Citizen of the Month

the writing and photography of Neil Kramer

Talk Talk

My mother had a minor procedure done at NYU hospital yesterday, and she was first aboard with the surgeon, so we had to be there at 6 AM.

When we arrived, we were shuttled into a pre-surgery waiting room where several medical personal, including the nurse, the doctor, the doctor’s assistant, and the anasthesiologist, asked my mother questions, making sure she was in good health. The questions were repetitive and it seemed as every one of the staff asked the exact same questions. Maybe this is how they rationalize the $15,000 price tag for an hour procedure — they ask a lot of questions.

During the interrogation, my mother made the mistake of thinking that the nurse CARED about the details of her life, rather than simply getting the facts to prevent any lawsuits.

“Do you get out of breath when you walk?” asked the nurse “How much can you walk?”

“Oh, I can walk for miles!” answered my mother. “I’ve walked from 14th Street to Central Park! But sometimes, if I’m sitting a long time, like in the subway, it takes me a second to get up. But, knock on wood, everything is fine. The couch in the living room is a little low, making it hard to get up after watching TV if I put my feet up, so I’m thinking of buying a new couch…”

“Mom…” i interrupt. “She just wants to know if you are healthy enough for the surgery today.”

“Oh. Yes.”

The procedure went well and everything is perfectly fine.

Later in the day, I was on Twitter, talking on and on to those who don’t have me blocked, telling strangers the story of my day, and debating important issues such as — whether I’d rather have an dorky older established doctor with a medical degree or a really hot young one like in a TV show. As I typed my run-on sentences, it occurred to me that I’m not that different from my verbose, story-telling mother after all.

8 Comments

  1. I have noticed that the multiple-question asking docs and nurses do so because they want to make sure the patient is not confused or addled in some way. It is hard not to get frustrated with them when they keep asking the same things over and over. I hope your mom will recover quickly.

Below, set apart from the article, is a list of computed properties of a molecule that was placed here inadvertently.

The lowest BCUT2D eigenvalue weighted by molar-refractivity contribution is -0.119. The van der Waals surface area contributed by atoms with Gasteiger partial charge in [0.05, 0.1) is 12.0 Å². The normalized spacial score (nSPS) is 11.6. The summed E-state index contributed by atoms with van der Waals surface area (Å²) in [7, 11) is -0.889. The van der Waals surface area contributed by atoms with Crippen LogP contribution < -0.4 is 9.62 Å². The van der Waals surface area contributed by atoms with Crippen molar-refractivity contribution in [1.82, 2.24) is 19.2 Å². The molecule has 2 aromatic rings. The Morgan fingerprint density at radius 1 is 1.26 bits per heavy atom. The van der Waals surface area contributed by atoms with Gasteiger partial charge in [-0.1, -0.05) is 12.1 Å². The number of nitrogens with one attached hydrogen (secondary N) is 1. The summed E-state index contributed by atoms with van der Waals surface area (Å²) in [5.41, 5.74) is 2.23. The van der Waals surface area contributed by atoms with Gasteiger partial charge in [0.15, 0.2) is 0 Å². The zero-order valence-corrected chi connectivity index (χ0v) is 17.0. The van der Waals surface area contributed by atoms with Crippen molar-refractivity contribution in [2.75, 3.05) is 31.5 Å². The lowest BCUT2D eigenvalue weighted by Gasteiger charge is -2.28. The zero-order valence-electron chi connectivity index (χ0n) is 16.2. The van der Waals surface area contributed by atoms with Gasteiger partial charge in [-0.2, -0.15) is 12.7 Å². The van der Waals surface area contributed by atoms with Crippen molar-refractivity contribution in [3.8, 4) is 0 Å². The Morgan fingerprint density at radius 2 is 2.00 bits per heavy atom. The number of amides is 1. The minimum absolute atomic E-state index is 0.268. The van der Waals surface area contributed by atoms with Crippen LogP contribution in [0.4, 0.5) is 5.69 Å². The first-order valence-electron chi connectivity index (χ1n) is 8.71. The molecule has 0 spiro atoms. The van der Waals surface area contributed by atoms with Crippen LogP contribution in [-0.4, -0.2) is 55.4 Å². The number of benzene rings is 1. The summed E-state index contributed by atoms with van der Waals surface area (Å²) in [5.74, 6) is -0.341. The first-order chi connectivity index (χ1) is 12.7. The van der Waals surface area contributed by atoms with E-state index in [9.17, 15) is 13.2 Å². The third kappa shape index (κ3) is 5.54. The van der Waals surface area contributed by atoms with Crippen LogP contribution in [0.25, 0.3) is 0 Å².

2. Totally hear you. I am a rambler, too, and hope it isn’t going to get worse with age…

    (Also, my dad used to be a nurse at that hospital! Trust she is in good hands and hope she’s up and walking miles again in no time – providing she doesn’t have to sit too long first, of course.)

  3. So if you have to go in for a procedure, just have the docs and nurses follow your Twitter stream. You’ll save a bundle.

  4. We do act as echoes, but I think we bring new color…or off color as the case sometimes is.

  5. I accidentally ate a blueberry while in the waiting room before my surgery. (I have a kid. SHE was eating blueberries. But I think nothing of it when she hands me her old masticated food and tells me to eat it.) Oops. I lied and said I hadn’t eaten anything to the first nurse… I admitted it when the anesthesiologist’s assistant came in to grill me. They ended up cancelling my surgery.
    Plus, if the second guy trusts what the first guy wrote down, and the first guy is wrong (or was misinformed or lied to, as in my case) the second guy is still liable. So they do it to cover their own butts too. And to make sure that the file they’re holding actually belongs to the person they’re about to knock out.

  6. Having had two surgeries myself, I much prefer older, more experienced hands over a hot doc. at the downtown hospital i went to, it was very much like mcdonalds. fast food, in at 6am out by 11 am. i had more scars from the i.v’s than the surgeries. i let the students practice on me (fail)

  7. You make me smile. I’m glad your mom’s okay.

  8. This is actually a technique that police use to get people to fess up. They’ll ask a question in several different ways. If you always answer the same, you’re telling the truth.

    And, like someone else said, it’s to cover their butts.

    You wouldn’t be you if you kept everything to yourself.

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